The COVID-19 pandemic has prompted many firms across the U.S. to ask employees to work from home, and some companies, including automobile manufacturers, have halted work altogether. 

In response to the viral outbreak, many state and local governments have ordered public spaces—such as restaurants—and other businesses deemed non-essential to close or to limit occupancy. In occupations less prepared for remote work, expect to see more workers furloughed or laid off as a response to these public health measures. 

The Federal Reserve Bank of St. Louis has documented increasing trends toward telecommuting as far back as 1980, so we turn to its research on types of workers most likely to adjust to the current crisis by telecommuting, based on occupation and income. 

The Fed broadly defines telework in the U.S. as those employees who have worked from home at least once during a one-month period. They also consider whether employees are capable of working remotely under current circumstances and, as of 2017, the Fed estimated only about 13 percent of full-time workers were prepared for remote work. 

The chart below breaks down remote-ready workers by occupation.

Professional workers, including managers and those in technical occupations, represent a little more than 75 percent of remote-ready workers. Service workers, including sales, represent approximately 14 percent. Manufacturing, which also includes construction and farming, and clerical occupations each represent only 5% of remote-ready workers.

The next figure demonstrates how income for remote-ready workers breaks down. 

Individuals in household earning more than $100,000 per year comprise 60 percent of teleworkers. Those with incomes less than $50,000, together, are only 11percent of remote-ready workers.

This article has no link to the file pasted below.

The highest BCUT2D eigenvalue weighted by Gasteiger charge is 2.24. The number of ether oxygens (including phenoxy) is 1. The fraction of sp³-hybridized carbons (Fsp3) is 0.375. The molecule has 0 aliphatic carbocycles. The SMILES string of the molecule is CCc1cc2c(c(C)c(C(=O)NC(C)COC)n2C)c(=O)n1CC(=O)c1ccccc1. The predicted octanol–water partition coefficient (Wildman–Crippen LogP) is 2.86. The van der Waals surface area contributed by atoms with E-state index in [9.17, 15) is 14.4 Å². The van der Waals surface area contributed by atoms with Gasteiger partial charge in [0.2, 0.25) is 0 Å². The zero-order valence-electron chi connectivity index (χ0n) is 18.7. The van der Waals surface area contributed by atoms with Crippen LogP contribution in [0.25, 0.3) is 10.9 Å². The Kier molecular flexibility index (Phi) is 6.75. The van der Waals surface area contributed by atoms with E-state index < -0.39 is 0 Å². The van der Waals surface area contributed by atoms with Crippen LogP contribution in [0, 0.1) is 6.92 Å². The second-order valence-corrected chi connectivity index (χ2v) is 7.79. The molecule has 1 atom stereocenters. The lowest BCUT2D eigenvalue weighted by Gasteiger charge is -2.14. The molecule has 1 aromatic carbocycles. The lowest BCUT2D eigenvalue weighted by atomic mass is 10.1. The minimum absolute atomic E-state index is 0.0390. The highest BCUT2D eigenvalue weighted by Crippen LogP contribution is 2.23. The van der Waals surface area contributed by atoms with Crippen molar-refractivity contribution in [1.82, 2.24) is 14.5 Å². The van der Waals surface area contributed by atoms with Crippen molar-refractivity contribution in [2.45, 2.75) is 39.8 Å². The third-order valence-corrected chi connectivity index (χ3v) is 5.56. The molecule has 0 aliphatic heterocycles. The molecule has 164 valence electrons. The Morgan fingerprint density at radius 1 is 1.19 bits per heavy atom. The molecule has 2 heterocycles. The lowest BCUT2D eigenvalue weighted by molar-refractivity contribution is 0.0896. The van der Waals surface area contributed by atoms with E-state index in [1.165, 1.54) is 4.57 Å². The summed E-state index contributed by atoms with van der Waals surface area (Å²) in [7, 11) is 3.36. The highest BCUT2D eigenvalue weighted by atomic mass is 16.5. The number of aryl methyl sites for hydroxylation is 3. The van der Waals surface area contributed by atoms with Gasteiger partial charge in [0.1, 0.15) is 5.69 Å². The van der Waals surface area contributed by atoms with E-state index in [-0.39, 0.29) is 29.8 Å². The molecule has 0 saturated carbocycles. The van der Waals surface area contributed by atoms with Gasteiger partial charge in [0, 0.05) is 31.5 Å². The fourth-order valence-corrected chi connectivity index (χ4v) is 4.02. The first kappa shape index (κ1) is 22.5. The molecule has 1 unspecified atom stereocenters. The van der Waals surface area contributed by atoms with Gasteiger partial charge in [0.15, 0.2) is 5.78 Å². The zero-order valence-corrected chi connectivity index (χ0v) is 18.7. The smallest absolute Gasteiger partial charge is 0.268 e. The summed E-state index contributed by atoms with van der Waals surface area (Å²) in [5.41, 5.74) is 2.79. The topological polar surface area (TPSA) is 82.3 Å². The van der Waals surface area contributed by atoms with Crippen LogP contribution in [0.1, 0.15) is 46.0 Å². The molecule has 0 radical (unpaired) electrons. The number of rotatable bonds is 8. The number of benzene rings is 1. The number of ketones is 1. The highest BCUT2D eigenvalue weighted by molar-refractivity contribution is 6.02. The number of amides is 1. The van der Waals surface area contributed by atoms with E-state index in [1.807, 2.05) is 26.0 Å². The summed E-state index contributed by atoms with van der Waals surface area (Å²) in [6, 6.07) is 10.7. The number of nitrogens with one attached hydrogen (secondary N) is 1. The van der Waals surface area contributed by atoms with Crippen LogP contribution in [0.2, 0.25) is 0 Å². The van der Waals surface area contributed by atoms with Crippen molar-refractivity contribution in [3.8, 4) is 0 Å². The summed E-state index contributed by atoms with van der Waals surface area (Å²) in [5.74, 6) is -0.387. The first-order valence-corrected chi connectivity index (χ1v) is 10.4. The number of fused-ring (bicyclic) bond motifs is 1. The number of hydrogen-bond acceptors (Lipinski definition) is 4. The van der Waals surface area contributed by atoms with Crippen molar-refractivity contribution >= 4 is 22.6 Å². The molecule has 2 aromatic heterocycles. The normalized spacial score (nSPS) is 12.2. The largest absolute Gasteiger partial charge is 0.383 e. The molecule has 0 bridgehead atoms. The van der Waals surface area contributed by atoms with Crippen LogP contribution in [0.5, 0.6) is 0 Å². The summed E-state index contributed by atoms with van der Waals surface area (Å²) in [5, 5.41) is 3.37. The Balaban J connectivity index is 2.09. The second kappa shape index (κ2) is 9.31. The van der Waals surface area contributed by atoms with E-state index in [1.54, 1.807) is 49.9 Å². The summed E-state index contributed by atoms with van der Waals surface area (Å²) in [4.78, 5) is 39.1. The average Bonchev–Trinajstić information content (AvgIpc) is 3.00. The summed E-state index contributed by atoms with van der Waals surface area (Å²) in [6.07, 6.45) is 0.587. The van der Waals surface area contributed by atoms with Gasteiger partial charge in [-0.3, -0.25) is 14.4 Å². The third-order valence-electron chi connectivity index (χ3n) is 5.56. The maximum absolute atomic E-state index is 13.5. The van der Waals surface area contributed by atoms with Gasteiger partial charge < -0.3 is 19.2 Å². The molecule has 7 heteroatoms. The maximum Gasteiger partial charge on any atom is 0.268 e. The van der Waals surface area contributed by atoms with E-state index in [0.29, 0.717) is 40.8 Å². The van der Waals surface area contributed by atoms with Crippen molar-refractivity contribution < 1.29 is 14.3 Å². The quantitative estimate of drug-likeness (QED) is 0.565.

These figures suggest which workers are likely to be asked to work from home during the pandemic event and which are likely to be out of work. Those with higher household incomes in professional occupations are most likely to work remotely.

As we’ve seen, the financial burden of the crisis has been felt hardest by lower-income individuals in nonprofessional occupations. Policies to deal with this burden will need to address the loss of income for these individuals while respecting the precautions needed to deal the outbreak.

Possible federal stimulus policies are needed to help furloughed or laid-off workers, which would assist those we’ve identified as less capable of remote work. Several months into the crisis, experts are still evaluating a wide range of scenarios for the trajectory of the virus in the United States. Some of these scenarios involve a substantial toll on Americans’ health. If coordinated macroeconomic policies could help to slow the rate of transmission—by an amount that would reduce overloading U.S. hospitals and help buy time to find a vaccine—so that some of the negative health effects were reduced, this would be a major return on the federal dollars invested in such a program. The pay-off would be in addition to some of the standard business cycle mitigation that motivates standard fiscal interventions.